Stop fearmongering about the Indian variant
We must not delay the return to normal without hard evidence of a serious problem.
Over the past 15 months of the pandemic, when hopes have been raised and dashed at several points, it seems appropriate to be a bit cautious before declaring ‘it’s all over’. But in the UK, things are looking very hopeful. So maybe we shouldn’t panic at the first sign of potential trouble.
On Thursday, just seven deaths from Covid were reported across the whole country. There were only 894 people in hospital with the disease, down from a peak of 39,249 in mid-January. Of those patients, a mere 122 were on mechanical ventilation, down from a peak of over 4,000. Prevalence of the disease is also very low – less than one person in a thousand in England, according to the latest ONS Infection Survey. It is even lower in Scotland and Wales.
Over 70 per cent of UK adults have had at least one dose of vaccine and most of those first doses (roughly 34million out of 37million) were at least three weeks ago, so those vaccines should be providing a good level of protection by now. Moreover, 40 per cent of adults have now had both doses – including the vast majority of the people most likely to die from the disease. The vaccines remain reasonably effective against all the variants we’ve discovered so far. On top of all that, there is a significant proportion of the unvaccinated population that has already been infected with Covid over the past year, so there are good grounds for believing that the majority of them are also protected against reinfection.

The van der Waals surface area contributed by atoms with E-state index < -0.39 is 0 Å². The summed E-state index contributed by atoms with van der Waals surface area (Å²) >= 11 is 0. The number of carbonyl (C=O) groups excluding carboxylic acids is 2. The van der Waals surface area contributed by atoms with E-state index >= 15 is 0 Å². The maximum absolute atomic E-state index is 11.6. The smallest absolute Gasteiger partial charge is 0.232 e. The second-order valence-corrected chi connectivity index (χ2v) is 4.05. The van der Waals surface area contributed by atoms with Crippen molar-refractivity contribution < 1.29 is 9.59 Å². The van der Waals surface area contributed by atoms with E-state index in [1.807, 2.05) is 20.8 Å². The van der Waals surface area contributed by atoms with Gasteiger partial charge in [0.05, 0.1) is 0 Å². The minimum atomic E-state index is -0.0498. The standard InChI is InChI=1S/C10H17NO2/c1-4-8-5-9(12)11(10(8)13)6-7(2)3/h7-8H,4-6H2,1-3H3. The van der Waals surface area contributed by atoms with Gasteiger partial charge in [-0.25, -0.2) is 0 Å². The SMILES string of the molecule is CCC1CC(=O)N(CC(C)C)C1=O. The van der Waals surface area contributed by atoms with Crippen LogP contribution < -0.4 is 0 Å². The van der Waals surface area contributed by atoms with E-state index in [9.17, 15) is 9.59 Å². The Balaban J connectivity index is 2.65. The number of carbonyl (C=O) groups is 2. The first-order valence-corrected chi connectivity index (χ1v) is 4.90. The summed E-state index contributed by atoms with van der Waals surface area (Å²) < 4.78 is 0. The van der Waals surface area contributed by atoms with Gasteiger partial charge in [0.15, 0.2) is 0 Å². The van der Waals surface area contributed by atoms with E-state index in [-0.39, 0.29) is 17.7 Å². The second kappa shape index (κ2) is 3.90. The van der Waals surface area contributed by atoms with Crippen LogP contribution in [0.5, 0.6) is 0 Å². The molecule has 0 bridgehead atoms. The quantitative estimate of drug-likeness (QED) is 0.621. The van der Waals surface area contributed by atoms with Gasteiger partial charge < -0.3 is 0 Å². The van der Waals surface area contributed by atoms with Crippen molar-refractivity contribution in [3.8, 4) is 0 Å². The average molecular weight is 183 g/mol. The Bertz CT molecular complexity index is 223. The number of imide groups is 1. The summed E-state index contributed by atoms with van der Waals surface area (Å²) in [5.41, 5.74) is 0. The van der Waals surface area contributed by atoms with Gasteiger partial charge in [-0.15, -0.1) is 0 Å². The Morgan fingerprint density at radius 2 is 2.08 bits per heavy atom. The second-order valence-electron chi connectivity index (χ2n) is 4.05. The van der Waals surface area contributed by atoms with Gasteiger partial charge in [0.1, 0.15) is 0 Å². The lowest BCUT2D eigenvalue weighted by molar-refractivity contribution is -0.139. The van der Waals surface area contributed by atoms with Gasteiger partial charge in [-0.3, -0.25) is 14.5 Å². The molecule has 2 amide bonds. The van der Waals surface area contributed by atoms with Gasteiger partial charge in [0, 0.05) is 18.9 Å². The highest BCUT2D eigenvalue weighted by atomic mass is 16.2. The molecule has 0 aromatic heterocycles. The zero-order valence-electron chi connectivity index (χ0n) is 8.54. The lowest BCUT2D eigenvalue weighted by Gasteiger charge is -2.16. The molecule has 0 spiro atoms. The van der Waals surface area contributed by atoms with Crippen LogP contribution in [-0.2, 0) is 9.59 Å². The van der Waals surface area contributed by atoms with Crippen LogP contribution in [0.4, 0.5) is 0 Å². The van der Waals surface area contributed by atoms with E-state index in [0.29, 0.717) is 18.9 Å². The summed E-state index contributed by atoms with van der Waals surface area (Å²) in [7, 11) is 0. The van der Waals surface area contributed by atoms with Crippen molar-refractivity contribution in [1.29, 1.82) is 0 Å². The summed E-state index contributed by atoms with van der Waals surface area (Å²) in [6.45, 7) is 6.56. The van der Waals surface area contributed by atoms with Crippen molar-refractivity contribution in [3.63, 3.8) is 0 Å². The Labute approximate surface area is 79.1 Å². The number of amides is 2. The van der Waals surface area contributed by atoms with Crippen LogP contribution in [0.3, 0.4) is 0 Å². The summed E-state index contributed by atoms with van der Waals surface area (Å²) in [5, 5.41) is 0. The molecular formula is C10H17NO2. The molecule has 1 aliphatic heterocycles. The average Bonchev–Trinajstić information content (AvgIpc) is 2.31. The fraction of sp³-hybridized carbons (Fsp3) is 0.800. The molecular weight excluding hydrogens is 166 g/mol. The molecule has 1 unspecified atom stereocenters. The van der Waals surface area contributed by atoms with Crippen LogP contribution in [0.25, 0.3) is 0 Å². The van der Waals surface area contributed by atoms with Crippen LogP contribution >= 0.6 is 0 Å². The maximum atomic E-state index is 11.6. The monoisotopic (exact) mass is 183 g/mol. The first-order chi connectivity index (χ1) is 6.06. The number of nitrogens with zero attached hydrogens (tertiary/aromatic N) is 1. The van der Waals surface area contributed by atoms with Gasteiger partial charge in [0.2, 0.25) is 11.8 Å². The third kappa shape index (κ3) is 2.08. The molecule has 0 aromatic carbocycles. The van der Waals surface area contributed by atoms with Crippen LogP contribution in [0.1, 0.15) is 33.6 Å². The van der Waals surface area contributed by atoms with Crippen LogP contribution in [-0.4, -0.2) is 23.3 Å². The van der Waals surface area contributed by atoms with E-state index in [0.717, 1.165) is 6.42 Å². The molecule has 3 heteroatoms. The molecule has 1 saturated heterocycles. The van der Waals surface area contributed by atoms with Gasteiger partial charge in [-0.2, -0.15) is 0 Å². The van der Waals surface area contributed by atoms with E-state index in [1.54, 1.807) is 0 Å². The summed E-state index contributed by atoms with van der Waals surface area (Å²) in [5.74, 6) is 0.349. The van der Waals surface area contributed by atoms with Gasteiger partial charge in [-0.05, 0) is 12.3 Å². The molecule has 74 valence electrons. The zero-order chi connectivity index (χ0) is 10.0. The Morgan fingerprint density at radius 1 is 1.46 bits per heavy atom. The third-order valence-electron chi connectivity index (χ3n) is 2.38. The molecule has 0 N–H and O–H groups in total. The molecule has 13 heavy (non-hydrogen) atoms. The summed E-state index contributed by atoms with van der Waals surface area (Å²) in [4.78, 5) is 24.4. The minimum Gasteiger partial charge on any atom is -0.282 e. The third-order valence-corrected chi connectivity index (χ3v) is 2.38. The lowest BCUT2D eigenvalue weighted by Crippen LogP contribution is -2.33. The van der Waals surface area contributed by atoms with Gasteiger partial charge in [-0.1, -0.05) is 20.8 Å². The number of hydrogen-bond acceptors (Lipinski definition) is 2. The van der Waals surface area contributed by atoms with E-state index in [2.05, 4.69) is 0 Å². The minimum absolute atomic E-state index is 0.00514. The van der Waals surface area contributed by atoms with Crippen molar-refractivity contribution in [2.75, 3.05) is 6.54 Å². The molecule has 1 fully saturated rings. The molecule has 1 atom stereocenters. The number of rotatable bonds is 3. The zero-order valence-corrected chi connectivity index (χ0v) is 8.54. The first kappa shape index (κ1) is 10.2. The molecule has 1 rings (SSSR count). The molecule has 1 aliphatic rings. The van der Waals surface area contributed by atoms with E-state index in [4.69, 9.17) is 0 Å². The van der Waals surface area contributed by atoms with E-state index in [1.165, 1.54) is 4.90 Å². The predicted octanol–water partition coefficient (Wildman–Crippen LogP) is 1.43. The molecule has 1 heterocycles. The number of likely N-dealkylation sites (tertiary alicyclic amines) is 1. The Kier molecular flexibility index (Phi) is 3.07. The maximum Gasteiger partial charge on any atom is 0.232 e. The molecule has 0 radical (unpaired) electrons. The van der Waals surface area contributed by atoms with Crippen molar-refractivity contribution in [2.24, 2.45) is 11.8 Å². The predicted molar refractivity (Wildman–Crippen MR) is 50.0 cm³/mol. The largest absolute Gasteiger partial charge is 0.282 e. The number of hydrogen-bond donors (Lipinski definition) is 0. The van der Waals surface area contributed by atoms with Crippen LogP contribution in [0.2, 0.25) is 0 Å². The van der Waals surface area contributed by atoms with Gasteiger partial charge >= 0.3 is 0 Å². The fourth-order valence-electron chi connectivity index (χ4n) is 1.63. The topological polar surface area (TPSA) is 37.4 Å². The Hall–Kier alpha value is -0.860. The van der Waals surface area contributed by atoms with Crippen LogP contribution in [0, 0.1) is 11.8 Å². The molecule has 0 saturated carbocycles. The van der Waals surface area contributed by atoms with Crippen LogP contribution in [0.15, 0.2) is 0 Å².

So we are in a very different situation from December and January. Back then, most of the population was susceptible and a new variant – B.1.1.7, aka the Kent/English variant – was spreading rapidly. After all that has happened, complacency would be foolish. But it is now unlikely that we could get another outbreak as bad as the previous peaks. Moreover, for whatever reason, this disease does seem to be seasonal – if summer 2020 is anything to go by anyway – so that should give us more time to get even more vaccinations done, without there being huge spikes in cases among the still-to-be-jabbed.
Yet some people seem unwilling to embrace this good news. The spread of one sub-variant – B.1.617.2, aka the Indian variant – has got a few alarm bells ringing. In some specific parts of the UK, cases of this variant have been rising quite fast. But this is in the context of low case numbers generally.
According to BBC News, 289 cases had been identified in Bolton, 110 in Blackburn, 99 in Sefton and 69 in Bedford in a week. Not all samples are sequenced to identify which variant is involved, so these are almost certainly underestimates. Health secretary Matt Hancock says there have been at least five cases of the variant in 86 local authority areas.
Most of those cases are from people who recently returned from India and their close contacts. So while some worry that the recent upsurge could indicate that the Indian variant is a lot more transmissible, cases might also flatten out as quickly as they rose. It’s probably too early to tell. In the meantime, it would be sensible to focus particular efforts in the affected areas. We should make sure as many people as possible are tested and asked to isolate and make greater efforts to improve vaccination coverage.